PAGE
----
Double standards

Published: Friday, 10 July 2009

THERE is a growing dichotomy with regard to British Waterways directors salaries. The directors consider themselves to be underpaid and reinforce this claim with a consultants report which suggests that they are underpaid by about 15% per year.

The reason for this shortfall is that they have no long term incentive plan. They have spent the last year planning to introduce one!

On the other hand there is the rest of us who accuse British Waterways directors of being 'fat cats' with 'noses in the trough' (which suggests pigs rather than cats!) or 'riding the gravy train'. We are not alone! The man who will probably be the next prime minister, David Cameron, in a speech at the Conservative Spring Party Conference named five public sector workers he claimed were getting rich at the public's expense. Four of those named were BW directors...

The dichotomy grows

The dichotomy has grown wider recently with the chair of BW's Remuneration Committee attempting to justify directors being underpaid by comparison to the private sector using such meaningless terms such as 'basket of comparators'. However, at the same time as Mrs Carver was comparing directors salaries to those in the private sector, BW was finalising plans to turn itself into a third sector organisation similar to The National Trust.

National Trust v British Waterways

So how does BW stack up against NT with regard to salaries for the top people? To make comparison fair, it must be stressed that NT has a far larger income—almost £400m against BW's £220m (2007/8). Also, NT has to earn all this income—BW is simply given a third of its income by the government.

NT's governance staff costs for 2007/8 were just £1,003,000. BW's were £1,932,000.

Put another way, the National Trust is about twice as large as British Waterways in terms of income. It manages to generate three times BW's income itself (i.e. excluding government grant) but its equivalent of BW's directors salary bill is half.

In 2007/8, Robin Evans BW's chief executive, was paid £284,000 despite a dramatic drop in boaters customer satisfaction and BW's joint ventures producing a loss. His opposite number in NT was paid about £175,000. In the same year BW's part time chairman, Tony Hales, was paid about £49,000—his NT opposite number provided services free.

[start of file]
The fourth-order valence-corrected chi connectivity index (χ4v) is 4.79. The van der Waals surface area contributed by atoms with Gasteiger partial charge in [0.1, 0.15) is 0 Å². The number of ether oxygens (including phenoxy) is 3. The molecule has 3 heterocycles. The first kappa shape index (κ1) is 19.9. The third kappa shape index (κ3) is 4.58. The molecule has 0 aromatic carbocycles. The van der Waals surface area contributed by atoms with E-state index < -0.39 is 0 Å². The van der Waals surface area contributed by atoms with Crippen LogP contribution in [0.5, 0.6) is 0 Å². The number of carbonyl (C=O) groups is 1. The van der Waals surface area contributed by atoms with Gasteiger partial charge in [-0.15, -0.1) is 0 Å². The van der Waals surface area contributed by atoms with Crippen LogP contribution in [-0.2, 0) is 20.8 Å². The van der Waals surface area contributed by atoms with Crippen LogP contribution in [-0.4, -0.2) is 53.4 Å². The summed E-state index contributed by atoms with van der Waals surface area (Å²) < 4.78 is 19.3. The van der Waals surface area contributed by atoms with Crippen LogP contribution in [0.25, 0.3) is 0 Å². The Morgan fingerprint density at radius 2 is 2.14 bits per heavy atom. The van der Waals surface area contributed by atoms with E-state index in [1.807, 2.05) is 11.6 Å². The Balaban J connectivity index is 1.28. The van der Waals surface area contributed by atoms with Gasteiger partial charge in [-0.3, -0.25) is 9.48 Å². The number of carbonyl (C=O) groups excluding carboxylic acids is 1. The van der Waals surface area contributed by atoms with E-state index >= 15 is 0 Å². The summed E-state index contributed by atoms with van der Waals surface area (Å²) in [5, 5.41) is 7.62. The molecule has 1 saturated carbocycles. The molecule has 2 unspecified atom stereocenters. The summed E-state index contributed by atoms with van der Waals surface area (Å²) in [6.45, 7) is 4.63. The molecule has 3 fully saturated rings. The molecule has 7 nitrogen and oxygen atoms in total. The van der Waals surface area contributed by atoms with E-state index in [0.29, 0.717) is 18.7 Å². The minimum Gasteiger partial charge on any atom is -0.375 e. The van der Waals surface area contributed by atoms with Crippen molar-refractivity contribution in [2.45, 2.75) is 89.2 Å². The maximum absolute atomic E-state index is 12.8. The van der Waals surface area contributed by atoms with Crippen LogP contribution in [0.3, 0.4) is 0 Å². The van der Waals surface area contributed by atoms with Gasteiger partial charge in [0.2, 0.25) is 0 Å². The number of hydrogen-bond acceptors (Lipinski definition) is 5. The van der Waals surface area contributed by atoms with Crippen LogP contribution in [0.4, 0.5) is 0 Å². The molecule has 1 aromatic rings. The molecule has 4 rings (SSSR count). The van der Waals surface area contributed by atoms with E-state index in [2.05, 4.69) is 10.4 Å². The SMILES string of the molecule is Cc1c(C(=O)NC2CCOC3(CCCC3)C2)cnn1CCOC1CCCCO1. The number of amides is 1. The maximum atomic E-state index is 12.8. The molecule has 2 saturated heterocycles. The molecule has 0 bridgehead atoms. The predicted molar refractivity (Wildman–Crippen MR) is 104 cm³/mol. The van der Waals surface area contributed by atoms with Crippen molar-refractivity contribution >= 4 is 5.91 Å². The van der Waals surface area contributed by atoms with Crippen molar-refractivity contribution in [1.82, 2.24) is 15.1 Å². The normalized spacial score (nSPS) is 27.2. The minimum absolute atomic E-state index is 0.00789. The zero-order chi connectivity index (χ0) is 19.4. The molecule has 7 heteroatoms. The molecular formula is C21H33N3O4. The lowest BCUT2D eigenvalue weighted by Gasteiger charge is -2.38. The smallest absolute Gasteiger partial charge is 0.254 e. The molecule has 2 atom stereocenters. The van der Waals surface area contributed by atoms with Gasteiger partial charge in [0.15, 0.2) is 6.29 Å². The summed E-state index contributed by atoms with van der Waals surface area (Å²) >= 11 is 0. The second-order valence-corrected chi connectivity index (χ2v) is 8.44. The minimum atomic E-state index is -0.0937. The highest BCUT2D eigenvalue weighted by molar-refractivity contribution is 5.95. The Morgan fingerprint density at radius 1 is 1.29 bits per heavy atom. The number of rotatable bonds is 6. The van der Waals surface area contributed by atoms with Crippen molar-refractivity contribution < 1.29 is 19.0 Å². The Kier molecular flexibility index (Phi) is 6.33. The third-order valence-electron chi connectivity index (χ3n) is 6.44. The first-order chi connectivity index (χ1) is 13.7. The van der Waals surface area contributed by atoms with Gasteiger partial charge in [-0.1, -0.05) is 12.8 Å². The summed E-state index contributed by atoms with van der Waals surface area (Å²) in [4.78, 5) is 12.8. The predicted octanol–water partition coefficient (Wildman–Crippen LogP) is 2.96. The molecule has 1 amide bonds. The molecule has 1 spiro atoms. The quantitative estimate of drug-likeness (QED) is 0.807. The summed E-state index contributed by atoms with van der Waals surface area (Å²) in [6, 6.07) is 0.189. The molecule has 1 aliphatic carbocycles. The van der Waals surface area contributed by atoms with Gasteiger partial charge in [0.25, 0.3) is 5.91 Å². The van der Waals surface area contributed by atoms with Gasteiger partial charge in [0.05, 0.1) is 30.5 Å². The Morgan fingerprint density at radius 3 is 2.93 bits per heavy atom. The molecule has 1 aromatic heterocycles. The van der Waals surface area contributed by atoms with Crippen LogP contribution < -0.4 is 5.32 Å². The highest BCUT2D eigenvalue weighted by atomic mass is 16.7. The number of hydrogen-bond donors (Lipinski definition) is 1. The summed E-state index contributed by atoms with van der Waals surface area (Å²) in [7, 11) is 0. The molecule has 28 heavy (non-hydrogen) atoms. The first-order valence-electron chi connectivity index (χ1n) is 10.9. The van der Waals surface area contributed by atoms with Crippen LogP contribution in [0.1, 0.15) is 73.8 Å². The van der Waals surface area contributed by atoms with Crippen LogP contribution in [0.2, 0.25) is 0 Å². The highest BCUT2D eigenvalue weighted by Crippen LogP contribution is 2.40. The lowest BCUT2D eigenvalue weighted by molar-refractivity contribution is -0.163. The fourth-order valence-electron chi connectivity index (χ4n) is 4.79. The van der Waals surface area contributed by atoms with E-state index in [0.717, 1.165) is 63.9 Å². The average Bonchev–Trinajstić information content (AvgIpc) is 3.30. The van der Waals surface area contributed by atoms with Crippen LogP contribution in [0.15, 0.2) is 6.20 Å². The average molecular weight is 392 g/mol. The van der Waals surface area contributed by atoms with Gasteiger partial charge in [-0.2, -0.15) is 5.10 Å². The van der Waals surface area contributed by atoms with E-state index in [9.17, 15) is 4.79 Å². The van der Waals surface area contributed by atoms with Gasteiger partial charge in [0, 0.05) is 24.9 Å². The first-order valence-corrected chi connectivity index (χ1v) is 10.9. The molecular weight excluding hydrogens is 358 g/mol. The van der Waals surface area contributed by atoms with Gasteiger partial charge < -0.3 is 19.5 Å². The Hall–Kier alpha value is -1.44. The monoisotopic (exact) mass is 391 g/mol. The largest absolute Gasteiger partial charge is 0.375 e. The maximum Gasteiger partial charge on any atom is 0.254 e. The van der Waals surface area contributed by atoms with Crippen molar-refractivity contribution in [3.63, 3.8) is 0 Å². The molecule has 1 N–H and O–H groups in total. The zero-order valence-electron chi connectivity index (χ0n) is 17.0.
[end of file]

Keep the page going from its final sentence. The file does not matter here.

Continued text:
Somebody had to ask!

During BW's last financial year it has acknowledged the need to cut costs, particularly staff salary costs. It has also felt the need to replace its failed 2012 vision (whereby it would become 'self sufficient' and double its number of visitors) with a 2020 vision which would turn it into a charity or trust.

Bearing in mind that BW could save at least £1m per year in adopting a governance remuneration scheme similar to the National Trust it was asked to provide: "Outline details of any scheme or plan to bring executive and board directors salaries into line with the 'third sector' (in particular the National Trust)."

Sadly, the response indicated that no such plans existed.

Double standards

Does British Waterways operate double standards? Whilst it is making staff below director level redundant to reduce salary costs, it is unwilling to align its directors remuneration with the third sector. Examination of remuneration committee minutes for December 2008 and April 2009 suggest that its plans to increase directors salaries by 15% are still being actively discussed. Furthermore, the remuneration committee feels that it is appropriate to pay directors bonus of up to 30% of basic salary (40% for the chief executive) for 2009/10.

Is British Waterways serious?

It would appear that British Waterways wish to 'go third sector' in all but its directors remuneration. Examination of the 2008/9 Annual Report suggests that most non-executive directors will retire before 2020 on large pensions. If BW's aspirations are to be taken seriously then it must produce a plan whereby directors remuneration is aligned to the 'third sector' rather than the 'private sector'.